Dallas Stars Adjusting To New Boards In American Airlines Center
What difference have they made?
The Dallas Stars installed new boards in the off-season at American Airlines Center. The Stars play along the boards quite a bit so a bit of a learning period was expected. On October 6th, the Stars made these comments via Mark Stepneski about those new boards:
The new boards and glass put a premium on player safety, which has become a priority for the NHL in recent years. The new system is more flexible than the old one, providing better shock absorption.
"It’s got to be the safest set of boards on the planet," said Cody Bateman of AAC ice operations. "The safety features are far beyond anything you can imagine. It’s crazy how much they flex and move."
The way the new boards are designed, they are livelier than the old ones as well.
"The way they designed the bottom of the dashers, there is not a dead spot. They are hot. The pucks are going to fly and motor around there," said Bateman. "It’s rocket fire. With our speedy team, I thought it was the best thing to do."
Players agreed that there is a difference, and that means there will be some adjustments.
"The boards are as lively as any rink I have ever played in," said forward Shawn Horcoff. "It’s going to take a little time to adjust, which is why we are down here this week. The glass is a little dead, which is nice. It’s going to be interesting. It’s going to change some things – dump ins, rims, chip outs on the boards. It’s going to take a little bit of getting used to."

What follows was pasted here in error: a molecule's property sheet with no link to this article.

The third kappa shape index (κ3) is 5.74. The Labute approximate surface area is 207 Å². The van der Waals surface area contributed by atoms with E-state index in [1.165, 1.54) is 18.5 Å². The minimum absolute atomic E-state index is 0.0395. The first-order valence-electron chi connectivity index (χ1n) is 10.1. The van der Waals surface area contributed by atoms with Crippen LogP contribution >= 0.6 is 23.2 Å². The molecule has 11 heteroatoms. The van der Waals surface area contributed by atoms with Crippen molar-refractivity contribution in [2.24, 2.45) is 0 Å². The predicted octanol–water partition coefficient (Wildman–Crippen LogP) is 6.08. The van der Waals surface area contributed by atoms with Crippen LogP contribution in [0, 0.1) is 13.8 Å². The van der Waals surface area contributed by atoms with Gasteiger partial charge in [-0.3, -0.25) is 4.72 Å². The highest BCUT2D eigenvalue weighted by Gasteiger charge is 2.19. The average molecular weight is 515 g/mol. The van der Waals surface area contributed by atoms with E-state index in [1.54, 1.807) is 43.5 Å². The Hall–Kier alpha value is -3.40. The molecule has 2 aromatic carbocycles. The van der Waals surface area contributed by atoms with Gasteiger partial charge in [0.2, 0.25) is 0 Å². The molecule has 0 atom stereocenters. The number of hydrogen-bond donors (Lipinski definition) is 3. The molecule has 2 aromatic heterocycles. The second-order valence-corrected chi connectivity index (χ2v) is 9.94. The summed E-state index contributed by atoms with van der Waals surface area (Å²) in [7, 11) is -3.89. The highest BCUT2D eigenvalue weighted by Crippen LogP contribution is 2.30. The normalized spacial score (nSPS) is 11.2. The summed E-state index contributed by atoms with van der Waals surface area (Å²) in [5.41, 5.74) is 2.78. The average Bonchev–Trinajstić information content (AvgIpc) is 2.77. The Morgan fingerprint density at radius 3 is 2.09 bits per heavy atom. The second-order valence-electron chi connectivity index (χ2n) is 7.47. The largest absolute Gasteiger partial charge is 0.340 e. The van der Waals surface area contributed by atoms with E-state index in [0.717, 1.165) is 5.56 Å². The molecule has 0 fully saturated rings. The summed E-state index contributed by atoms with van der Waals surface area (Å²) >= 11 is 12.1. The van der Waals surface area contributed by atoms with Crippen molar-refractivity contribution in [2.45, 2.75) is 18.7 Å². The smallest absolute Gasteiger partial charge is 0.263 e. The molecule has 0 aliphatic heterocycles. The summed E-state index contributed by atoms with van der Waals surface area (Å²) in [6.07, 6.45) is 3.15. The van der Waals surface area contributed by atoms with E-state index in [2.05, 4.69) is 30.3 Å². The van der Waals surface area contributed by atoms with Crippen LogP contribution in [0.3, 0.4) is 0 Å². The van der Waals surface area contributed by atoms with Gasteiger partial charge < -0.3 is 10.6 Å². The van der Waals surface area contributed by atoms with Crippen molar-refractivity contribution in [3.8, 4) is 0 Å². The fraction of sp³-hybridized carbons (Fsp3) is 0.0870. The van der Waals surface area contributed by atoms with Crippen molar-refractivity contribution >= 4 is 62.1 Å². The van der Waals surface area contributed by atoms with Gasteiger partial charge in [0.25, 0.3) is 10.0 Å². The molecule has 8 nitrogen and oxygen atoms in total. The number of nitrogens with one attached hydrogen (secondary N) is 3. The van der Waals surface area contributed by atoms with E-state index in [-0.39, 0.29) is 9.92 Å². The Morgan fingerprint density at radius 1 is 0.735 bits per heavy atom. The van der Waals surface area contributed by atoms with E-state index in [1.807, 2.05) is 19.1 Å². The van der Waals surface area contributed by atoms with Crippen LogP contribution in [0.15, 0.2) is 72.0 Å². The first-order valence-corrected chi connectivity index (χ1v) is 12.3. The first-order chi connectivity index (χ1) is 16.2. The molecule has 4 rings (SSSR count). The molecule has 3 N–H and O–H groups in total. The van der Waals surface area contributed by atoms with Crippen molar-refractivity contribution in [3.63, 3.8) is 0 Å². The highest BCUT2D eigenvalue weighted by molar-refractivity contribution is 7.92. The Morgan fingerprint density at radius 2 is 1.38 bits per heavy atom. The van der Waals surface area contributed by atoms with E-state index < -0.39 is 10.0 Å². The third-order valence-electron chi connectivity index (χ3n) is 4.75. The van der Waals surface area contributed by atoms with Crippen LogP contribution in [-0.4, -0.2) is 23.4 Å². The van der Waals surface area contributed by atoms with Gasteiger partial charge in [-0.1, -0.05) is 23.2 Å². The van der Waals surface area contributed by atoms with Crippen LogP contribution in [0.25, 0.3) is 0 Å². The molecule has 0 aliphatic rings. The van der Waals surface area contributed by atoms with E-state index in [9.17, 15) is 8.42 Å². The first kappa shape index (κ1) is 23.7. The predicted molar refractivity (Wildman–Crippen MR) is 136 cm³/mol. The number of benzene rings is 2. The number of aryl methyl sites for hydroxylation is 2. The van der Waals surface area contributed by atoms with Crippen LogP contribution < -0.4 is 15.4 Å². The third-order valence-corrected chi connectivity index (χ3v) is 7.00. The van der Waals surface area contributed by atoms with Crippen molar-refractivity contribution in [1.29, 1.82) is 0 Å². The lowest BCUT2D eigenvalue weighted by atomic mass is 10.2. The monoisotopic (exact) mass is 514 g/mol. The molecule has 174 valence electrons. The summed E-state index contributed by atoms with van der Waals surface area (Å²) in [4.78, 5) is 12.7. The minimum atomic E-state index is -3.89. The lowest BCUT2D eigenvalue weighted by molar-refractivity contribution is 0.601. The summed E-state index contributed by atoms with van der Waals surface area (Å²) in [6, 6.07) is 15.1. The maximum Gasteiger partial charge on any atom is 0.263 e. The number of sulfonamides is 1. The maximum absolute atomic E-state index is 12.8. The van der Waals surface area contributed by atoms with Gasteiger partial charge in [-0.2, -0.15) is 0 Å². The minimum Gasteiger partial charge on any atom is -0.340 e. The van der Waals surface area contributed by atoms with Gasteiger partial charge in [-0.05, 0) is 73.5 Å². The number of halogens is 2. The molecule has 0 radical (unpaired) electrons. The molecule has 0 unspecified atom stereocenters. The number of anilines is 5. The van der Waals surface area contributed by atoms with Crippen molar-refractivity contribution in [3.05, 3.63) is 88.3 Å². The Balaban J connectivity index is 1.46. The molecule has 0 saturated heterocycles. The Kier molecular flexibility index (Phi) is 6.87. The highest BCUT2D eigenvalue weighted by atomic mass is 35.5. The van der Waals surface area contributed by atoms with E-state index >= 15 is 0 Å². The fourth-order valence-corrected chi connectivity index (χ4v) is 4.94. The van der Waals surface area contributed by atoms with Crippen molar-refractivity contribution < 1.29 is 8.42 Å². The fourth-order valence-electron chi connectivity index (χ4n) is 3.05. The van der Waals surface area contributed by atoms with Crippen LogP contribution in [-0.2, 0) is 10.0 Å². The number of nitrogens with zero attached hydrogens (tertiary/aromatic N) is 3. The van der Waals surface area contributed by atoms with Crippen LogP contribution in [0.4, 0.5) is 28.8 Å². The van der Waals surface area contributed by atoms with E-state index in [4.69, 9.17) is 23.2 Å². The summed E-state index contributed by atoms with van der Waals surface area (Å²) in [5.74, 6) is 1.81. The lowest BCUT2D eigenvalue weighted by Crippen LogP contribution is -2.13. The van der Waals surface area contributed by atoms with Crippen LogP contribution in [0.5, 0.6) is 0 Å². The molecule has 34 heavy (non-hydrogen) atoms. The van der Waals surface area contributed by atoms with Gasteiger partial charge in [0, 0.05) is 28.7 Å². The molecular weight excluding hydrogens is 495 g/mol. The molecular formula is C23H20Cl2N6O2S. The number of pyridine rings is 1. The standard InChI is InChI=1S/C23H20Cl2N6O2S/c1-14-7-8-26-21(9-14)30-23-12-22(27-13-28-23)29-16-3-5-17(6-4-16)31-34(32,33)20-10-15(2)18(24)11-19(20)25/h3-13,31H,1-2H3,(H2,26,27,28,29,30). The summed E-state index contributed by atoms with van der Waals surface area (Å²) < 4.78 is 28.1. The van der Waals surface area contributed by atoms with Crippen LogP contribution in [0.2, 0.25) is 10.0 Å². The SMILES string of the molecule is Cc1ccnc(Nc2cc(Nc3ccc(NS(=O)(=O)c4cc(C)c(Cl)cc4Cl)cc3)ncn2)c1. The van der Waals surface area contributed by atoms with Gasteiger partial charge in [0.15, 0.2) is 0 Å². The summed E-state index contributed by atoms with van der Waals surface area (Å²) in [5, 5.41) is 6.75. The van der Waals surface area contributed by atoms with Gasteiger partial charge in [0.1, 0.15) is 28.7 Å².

The impact of these new boards was unlikely to make much of a difference on the likes of Jamie Benn, Tyler Seguin, or Jason Spezza. It did make a pretty big impact early on with the Stars checking line, particularly Ryan Garbutt. The trio works along the boards quite often. The new boards forced them to adjust pretty early in the year.
When the Stars took on the Flyers the Cody Eakin trio got torched by Claude Giroux's unit. Part of the problem was difficulty adjusting to how their passes were reacting to the bottom of the boards. The Stars adjusted as the game went on, but troubles aplenty plagued them early.
This zone exit was early in the first period. Garbutt tried to chip the puck up the boards and out of the zone, a play he has made a million times.
Yet somehow the puck ended up here with two Flyers alone right on the edge of the slot.
Several shifts later Garbutt had trouble in the offensive zone. He tried to rim the puck around back to Alex Goligoski at the point. He fired this puck pretty hard.
The puck died about halfway to Goligoski. The Flyers picked it up for an easy exit.
A third misplay off the boards happened in the same spot as the first. Goligoski attempted to pass the puck off the boards up to Garbutt, but the puck took another crazy bounce.
Garbutt anticipated that the puck would carry further out of the zone, but the puck simply died. The Flyers stole the pass and once again got several shot attempts off to further inflate their Corsi numbers.
The adjustment the Stars made was to carry the puck out of the zone more often. The checking line has been more steady as time has gone on, and a big reason for that was the Stars checking line's adjustment to how they used the boards.